For Amanda O’Krongley, the Aviation industry is a family business.
She and her husband, whom she met at Embry Riddle Aeronautical University, are both Aviation planners. Her oldest son is getting his pilot’s license and will attend his parents’ alma mater remotely next year as he continues to work at a Fixed Base Operator at San Antonio International Airport. And to no one’s surprise, her other son is already showing interest in the industry at 13 years old.
But the ties between Aviation and family don’t stop at Amanda’s doorstep.
“She treats her employees like family, and she cares for clients like that, too,” said South Central Regional Airfield Leader Steve Creamer. “She’s the most compassionate person I have ever met.”
Aviation Vice President Rodney Bishop, who has known Amanda for 15 years, agrees.
“She’s the kind of person who walks into the room and shakes hands with everyone,” said Rodney. “It’s not because she’s trying to judge where she stands with people. It’s just because she’s a genuinely nice person.”
That’s part of what makes Amanda a great leader, he said.
“She cares about growing her employees’ careers and helping them to succeed,” said Rodney. “And because of that, they would go into battle for her.”
Three Perspectives. One Industry.
Beyond her leadership skills, Amanda offers a multifaceted perspective of the Aviation industry – as a pilot, a former San Antonio airport official and now an RS&H planner.
Amanda, who began flying before she could drive, traces her Aviation journey back to the early 1980s.
One day in eighth grade, an American Airlines pilot came to her mom’s small accounting business to get his taxes done. While there, he asked Amanda what she wanted to do when she grew up.
“I said, oh, I thought maybe a pediatrician,” said Amanda. “I told him I’d really like to fly, but I didn’t want to be a stewardess.”
The pilot asked Amanda what she was talking about, telling her that girls could fly, too.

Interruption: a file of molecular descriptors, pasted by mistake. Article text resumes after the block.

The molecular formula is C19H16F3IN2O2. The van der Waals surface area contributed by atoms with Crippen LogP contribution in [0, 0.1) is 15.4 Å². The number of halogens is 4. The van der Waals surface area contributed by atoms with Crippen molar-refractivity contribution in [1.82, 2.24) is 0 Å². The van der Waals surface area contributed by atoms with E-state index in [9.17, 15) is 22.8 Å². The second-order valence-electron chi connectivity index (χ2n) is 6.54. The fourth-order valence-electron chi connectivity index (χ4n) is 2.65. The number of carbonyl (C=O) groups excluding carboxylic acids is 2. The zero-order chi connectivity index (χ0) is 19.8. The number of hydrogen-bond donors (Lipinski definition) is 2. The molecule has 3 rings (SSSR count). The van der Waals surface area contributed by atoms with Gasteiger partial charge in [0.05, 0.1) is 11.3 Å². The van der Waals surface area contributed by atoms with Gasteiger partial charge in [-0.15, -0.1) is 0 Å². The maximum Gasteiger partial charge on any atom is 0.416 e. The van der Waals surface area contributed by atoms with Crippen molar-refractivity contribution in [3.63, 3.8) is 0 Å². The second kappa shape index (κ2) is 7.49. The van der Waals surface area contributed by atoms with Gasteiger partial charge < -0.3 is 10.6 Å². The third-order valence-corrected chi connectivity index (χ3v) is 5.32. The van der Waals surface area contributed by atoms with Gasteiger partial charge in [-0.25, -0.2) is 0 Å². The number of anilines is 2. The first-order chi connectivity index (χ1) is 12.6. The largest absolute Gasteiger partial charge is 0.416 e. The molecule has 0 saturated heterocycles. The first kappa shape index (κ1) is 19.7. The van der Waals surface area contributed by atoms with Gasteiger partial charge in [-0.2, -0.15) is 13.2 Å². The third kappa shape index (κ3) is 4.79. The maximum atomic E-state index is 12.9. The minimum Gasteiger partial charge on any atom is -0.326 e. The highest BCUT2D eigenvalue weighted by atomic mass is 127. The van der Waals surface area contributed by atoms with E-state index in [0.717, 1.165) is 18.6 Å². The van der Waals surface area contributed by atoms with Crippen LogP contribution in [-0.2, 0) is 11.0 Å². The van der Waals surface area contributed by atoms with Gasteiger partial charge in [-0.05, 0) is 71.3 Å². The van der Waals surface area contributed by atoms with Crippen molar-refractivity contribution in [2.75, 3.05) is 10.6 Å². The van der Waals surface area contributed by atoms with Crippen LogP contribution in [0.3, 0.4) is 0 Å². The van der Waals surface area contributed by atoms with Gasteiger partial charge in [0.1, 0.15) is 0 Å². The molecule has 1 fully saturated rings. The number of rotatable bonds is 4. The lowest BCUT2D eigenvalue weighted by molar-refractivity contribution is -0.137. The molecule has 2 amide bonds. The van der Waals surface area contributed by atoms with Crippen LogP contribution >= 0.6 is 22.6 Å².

And, he added, “if you want to get a pilot’s license, you need to go to a school called Embry Riddle.”
Amanda first started flying gliders, aircraft without engines, when she was 14 before eventually graduating to planes with engines.
Four years after her chance meeting with the pilot, Amanda headed off to Embry Riddle’s Daytona Beach, Florida, campus, as he had directed – albeit with her pilot’s license already in hand.
‘A Boss You’d Go into Battle For’
Senior Aviation Planner Adam Novak first met Amanda at another firm 10 years ago, where she was his supervisor. Three weeks after Amanda moved to RS&H, Adam started a new position at another firm.
“She began recruiting me within six months of starting at RS&H. I had just settled in to a job at the new company,” said Adam. “But I came to the decision to leave. There’s not a person I would change firms for except for Amanda O’Krongley.”
Amanda is always available to provide guidance to other planners, added Adam. But she also serves as a resource for colleagues outside of her discipline.
“When I’m working on an engineering-related project, I can always go to Amanda and make sure what we’re doing now is going to work with the airport’s development over the next 5, 10 or 15 years,” said Steve. “I get her long-view planning perspective, and she’ll come to me for engineering guidance.”
At RS&H, work & family coexist
Amanda knows how fast time goes.
“She always says, ‘my kids are only in my house until they’re 18,’” said Adam. “She works really hard to be present at work and at home.”
“All of the flexibility we’re offered here allows me to get my job done but also go and watch my kids at their baseball games,” she added.
Compassion & Leadership
Amanda is a leader inside and outside of RS&H.
Actively involved in her community, she volunteers for Meals on Wheels, an activity to which Amanda’s parents introduced her and to which Amanda introduced her children. Amanda also serves on the committee for the RS&H Elevate Fund, which supports nonprofits in the communities in which associates live and work.
Beyond her official community service roles, Amanda is also known for everyday acts of kindness, said Steve.
“I remember one recent Thanksgiving, there was a man at her church who didn’t have anyone to celebrate the holiday with,” he said. “So, Amanda invited him to spend the day with her family.